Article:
Mass marketing is no longer a viable option but few retailers are ready to embrace individual customer marketing, according to analytics firm, FICO. Martin Beasley, principal consultant in FICO’s retail practice, EMEA, explains why some retailers are ready but most are not
Today’s retailers face two fundamental challenges: the increasing likelihood of a double-dip recession, and a market flooded by vendors and products. Market competition is stiffening, inflation is rising, credit is diminishing and budgets are tightening. Furthermore, the internet has brought consumer choice and price discrimination to an all-time high. Even the biggest retailers are constantly threatened by the idea of becoming an increasingly small fish in a growing pond for particular categories.
The time leading up to and immediately after Christmas is the single most important time of year for retailers. It is therefore of growing importance retailers select their marketing strategies with precision and care, they encourage customer loyalty, and their offers are of genuine value to customers. Mass marketing is no longer a viable option.
The key to continued success and profitability within the retail sector is personalised marketing – giving individual customers what they want, when they want it, at a competitive price. Retailers must be able to accurately judge the best time to present an offer based on its optimum impact and return. Fortunately this can be facilitated using predictive analytics, which create bespoke offers to match these conditions.
The traditional ‘pay and spray’ approach to marketing simply does not yield a high enough return on investment. Retailers such as Amazon and Tesco are attempting to woo consumers through product association offerings, examples of which include the Tesco Finest and Tesco Value ranges. However, segmentation is not truly individualised and typically segmentation analysis only receives a response rate of around 5-6%.
Increasingly, predictive analytics are being used by retailers to analyse vast amounts of customer data and create tailored, one-to-one offers based upon an individual’s purchasing history. Loyalty card schemes allow retailers to collect data which distinguishes customers buying patterns. By applying predictive analytics to this data, retailers can generate as many as 21m unique sets of email offers within one week.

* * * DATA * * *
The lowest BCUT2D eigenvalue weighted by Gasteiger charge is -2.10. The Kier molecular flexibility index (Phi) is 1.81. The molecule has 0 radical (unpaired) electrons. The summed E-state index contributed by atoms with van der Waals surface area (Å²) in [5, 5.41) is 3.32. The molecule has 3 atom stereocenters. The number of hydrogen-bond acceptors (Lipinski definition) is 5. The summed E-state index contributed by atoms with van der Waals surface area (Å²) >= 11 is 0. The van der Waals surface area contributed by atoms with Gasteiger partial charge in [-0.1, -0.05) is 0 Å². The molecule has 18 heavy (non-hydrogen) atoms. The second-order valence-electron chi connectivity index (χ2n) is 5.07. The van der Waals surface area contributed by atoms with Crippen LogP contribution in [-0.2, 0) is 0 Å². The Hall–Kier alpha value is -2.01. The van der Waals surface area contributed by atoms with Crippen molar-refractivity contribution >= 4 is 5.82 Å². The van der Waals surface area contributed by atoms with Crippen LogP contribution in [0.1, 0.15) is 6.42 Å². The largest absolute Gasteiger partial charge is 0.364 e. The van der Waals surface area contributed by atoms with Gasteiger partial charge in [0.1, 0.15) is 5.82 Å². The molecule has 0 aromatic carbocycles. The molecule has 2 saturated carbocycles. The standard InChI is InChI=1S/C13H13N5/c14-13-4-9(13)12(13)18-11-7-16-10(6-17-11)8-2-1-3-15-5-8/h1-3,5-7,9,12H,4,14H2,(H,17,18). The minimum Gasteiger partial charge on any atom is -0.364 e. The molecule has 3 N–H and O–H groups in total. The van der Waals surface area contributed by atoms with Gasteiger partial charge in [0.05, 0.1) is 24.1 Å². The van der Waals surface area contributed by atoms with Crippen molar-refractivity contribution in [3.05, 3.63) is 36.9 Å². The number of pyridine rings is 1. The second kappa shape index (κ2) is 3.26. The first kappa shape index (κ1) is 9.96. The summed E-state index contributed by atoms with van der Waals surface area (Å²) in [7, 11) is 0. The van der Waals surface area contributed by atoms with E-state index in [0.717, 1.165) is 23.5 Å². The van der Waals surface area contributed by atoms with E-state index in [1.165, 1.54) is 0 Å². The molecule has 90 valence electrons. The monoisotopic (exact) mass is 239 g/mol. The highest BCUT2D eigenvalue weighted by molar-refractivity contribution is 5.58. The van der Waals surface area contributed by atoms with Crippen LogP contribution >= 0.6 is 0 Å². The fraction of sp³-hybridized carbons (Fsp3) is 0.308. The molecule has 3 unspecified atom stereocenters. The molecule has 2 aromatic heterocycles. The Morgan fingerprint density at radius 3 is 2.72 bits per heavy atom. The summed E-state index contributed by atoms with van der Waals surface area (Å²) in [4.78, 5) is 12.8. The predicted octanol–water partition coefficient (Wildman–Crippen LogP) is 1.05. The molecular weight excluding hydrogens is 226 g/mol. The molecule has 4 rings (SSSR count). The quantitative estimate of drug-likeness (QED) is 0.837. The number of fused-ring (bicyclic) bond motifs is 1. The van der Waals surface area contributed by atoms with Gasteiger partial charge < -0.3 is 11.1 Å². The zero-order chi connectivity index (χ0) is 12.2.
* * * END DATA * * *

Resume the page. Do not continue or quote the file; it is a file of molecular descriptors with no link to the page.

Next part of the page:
Personalised marketing in practice
In the US, Sam’s Club – Wal-Mart’s membership-only warehouse chain – has implemented one-to-one marketing via its eValues loyalty programme, automatically loading deals onto customers’ loyalty cards. In a business where member loyalty is of paramount importance, Sam’s Club is innovating in order to improve the relevancy and strength of its member relationships.
The eValues programme offers are only available to ‘Plus’ customers, and as such helps to stimulate customer loyalty and generate demand. The response rate for traditional marketing techniques such as coupons typically sits at approximately 1-2% — a return many retailers accept as standard — while the response rate for eValues offers on the other hand can be anywhere between 20-30%.
Sam’s Club has achieved higher than expected results since implementing a marketing platform that combines optimised technology, rules and predictive analytics to develop a ‘purchase propensity model’ around each customer. The more a customer shops, the more accurate the rules that govern offers can become, so the effect is cumulative. At the same time, it also allows the retailer to retain total control over what is on offer and who is eligible.
eValues encourages customers to make use of the deals that they are offered. Customers are more likely to take advantage of eValues deals because they know the deals the programme offers them are specifically tailored to their personal interests and requirements. The programme also eliminates the physical burden of collecting, keeping and presenting coupons at the point of sale – hurdles which traditionally make customers less likely to make use of a particular deal.
The future of retail marketing
The transformation of retail marketing – being driven by a combination of changing market conditions and improving analytical technology – means the holy grail of truly personalised customer relationships is now within reach. The tools are now available to enable retailers to predict which customers are likely to react to a particular offer and when specifically an offer has the best chance of success. Sam’s Club’s use of predictive analytics, and the results it has achieved, demonstrates how a retailer can use these tools to remain profitable, even when faced with today’s unpredictable market conditions. Smart investment in effective marketing technology is therefore the key to driving sales, and the level of such investment is likely to increase as more retailers recognise the potential benefits it can bring.